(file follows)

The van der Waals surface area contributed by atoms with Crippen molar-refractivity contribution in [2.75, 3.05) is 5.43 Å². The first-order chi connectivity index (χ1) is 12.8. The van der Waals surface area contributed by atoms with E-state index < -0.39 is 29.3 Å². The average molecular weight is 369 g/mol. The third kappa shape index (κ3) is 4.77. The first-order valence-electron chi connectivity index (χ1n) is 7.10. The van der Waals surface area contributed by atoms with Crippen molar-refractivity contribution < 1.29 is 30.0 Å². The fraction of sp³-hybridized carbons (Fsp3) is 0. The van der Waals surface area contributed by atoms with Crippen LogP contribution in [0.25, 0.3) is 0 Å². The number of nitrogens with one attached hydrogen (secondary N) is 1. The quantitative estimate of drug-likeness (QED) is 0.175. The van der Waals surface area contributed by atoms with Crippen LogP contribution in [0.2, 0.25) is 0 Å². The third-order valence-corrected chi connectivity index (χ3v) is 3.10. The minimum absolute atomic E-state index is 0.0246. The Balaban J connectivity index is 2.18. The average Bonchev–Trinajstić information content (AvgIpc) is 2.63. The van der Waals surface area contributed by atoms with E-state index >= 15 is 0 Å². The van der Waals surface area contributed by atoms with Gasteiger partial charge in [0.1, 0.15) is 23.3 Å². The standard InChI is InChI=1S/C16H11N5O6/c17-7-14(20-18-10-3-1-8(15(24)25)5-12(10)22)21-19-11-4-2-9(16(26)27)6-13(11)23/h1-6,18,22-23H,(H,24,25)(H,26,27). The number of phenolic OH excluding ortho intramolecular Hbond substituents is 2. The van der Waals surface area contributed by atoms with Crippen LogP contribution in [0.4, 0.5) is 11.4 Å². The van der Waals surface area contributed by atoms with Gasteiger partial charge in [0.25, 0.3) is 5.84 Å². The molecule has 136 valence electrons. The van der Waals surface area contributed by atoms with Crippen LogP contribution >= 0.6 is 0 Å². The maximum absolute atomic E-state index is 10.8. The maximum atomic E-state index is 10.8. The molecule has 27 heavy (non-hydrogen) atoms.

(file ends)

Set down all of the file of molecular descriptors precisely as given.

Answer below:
The van der Waals surface area contributed by atoms with Crippen molar-refractivity contribution in [2.75, 3.05) is 5.43 Å². The first-order chi connectivity index (χ1) is 12.8. The van der Waals surface area contributed by atoms with E-state index < -0.39 is 29.3 Å². The average molecular weight is 369 g/mol. The third kappa shape index (κ3) is 4.77. The first-order valence-electron chi connectivity index (χ1n) is 7.10. The van der Waals surface area contributed by atoms with Crippen molar-refractivity contribution < 1.29 is 30.0 Å². The fraction of sp³-hybridized carbons (Fsp3) is 0. The van der Waals surface area contributed by atoms with Crippen LogP contribution in [0.25, 0.3) is 0 Å². The number of nitrogens with one attached hydrogen (secondary N) is 1. The quantitative estimate of drug-likeness (QED) is 0.175. The van der Waals surface area contributed by atoms with Crippen LogP contribution in [0.2, 0.25) is 0 Å². The third-order valence-corrected chi connectivity index (χ3v) is 3.10. The minimum absolute atomic E-state index is 0.0246. The Balaban J connectivity index is 2.18. The average Bonchev–Trinajstić information content (AvgIpc) is 2.63. The van der Waals surface area contributed by atoms with E-state index >= 15 is 0 Å². The van der Waals surface area contributed by atoms with Gasteiger partial charge in [0.1, 0.15) is 23.3 Å². The standard InChI is InChI=1S/C16H11N5O6/c17-7-14(20-18-10-3-1-8(15(24)25)5-12(10)22)21-19-11-4-2-9(16(26)27)6-13(11)23/h1-6,18,22-23H,(H,24,25)(H,26,27). The number of phenolic OH excluding ortho intramolecular Hbond substituents is 2. The van der Waals surface area contributed by atoms with Crippen LogP contribution in [0.4, 0.5) is 11.4 Å². The van der Waals surface area contributed by atoms with Gasteiger partial charge in [0.25, 0.3) is 5.84 Å². The molecule has 136 valence electrons. The van der Waals surface area contributed by atoms with Crippen LogP contribution >= 0.6 is 0 Å². The maximum absolute atomic E-state index is 10.8. The maximum atomic E-state index is 10.8. The molecule has 27 heavy (non-hydrogen) atoms.